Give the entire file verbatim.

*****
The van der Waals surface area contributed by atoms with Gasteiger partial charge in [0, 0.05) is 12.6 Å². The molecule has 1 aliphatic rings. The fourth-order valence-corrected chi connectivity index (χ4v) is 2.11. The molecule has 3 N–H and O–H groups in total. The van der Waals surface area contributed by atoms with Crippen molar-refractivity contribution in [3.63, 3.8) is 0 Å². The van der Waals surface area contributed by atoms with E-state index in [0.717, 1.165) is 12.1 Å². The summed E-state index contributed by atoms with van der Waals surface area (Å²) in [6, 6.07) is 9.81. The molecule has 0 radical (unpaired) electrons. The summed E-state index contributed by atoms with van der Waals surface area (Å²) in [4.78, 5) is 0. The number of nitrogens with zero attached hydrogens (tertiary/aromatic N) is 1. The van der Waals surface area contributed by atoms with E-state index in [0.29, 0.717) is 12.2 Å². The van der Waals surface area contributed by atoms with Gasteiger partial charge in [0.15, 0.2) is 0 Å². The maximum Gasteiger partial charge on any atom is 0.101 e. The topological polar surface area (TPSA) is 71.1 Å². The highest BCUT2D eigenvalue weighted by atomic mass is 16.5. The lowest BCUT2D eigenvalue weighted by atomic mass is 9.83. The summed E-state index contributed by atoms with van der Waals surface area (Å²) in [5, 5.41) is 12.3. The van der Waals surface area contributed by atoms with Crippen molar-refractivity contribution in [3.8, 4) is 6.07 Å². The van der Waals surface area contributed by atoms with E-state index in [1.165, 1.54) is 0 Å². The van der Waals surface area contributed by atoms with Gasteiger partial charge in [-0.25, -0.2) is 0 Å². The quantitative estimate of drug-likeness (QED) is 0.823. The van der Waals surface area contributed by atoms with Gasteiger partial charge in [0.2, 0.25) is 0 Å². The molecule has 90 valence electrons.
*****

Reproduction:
The van der Waals surface area contributed by atoms with Gasteiger partial charge in [0, 0.05) is 12.6 Å². The molecule has 1 aliphatic rings. The fourth-order valence-corrected chi connectivity index (χ4v) is 2.11. The molecule has 3 N–H and O–H groups in total. The van der Waals surface area contributed by atoms with Crippen molar-refractivity contribution in [3.63, 3.8) is 0 Å². The van der Waals surface area contributed by atoms with E-state index in [0.717, 1.165) is 12.1 Å². The summed E-state index contributed by atoms with van der Waals surface area (Å²) in [6, 6.07) is 9.81. The molecule has 0 radical (unpaired) electrons. The summed E-state index contributed by atoms with van der Waals surface area (Å²) in [4.78, 5) is 0. The number of nitrogens with zero attached hydrogens (tertiary/aromatic N) is 1. The van der Waals surface area contributed by atoms with E-state index in [0.29, 0.717) is 12.2 Å². The van der Waals surface area contributed by atoms with Gasteiger partial charge in [0.15, 0.2) is 0 Å². The maximum Gasteiger partial charge on any atom is 0.101 e. The topological polar surface area (TPSA) is 71.1 Å². The highest BCUT2D eigenvalue weighted by atomic mass is 16.5. The lowest BCUT2D eigenvalue weighted by atomic mass is 9.83. The summed E-state index contributed by atoms with van der Waals surface area (Å²) in [5, 5.41) is 12.3. The van der Waals surface area contributed by atoms with Crippen molar-refractivity contribution in [3.8, 4) is 6.07 Å². The van der Waals surface area contributed by atoms with E-state index in [1.165, 1.54) is 0 Å². The van der Waals surface area contributed by atoms with Gasteiger partial charge in [-0.25, -0.2) is 0 Å². The quantitative estimate of drug-likeness (QED) is 0.823. The van der Waals surface area contributed by atoms with Gasteiger partial charge in [0.2, 0.25) is 0 Å². The molecule has 90 valence electrons.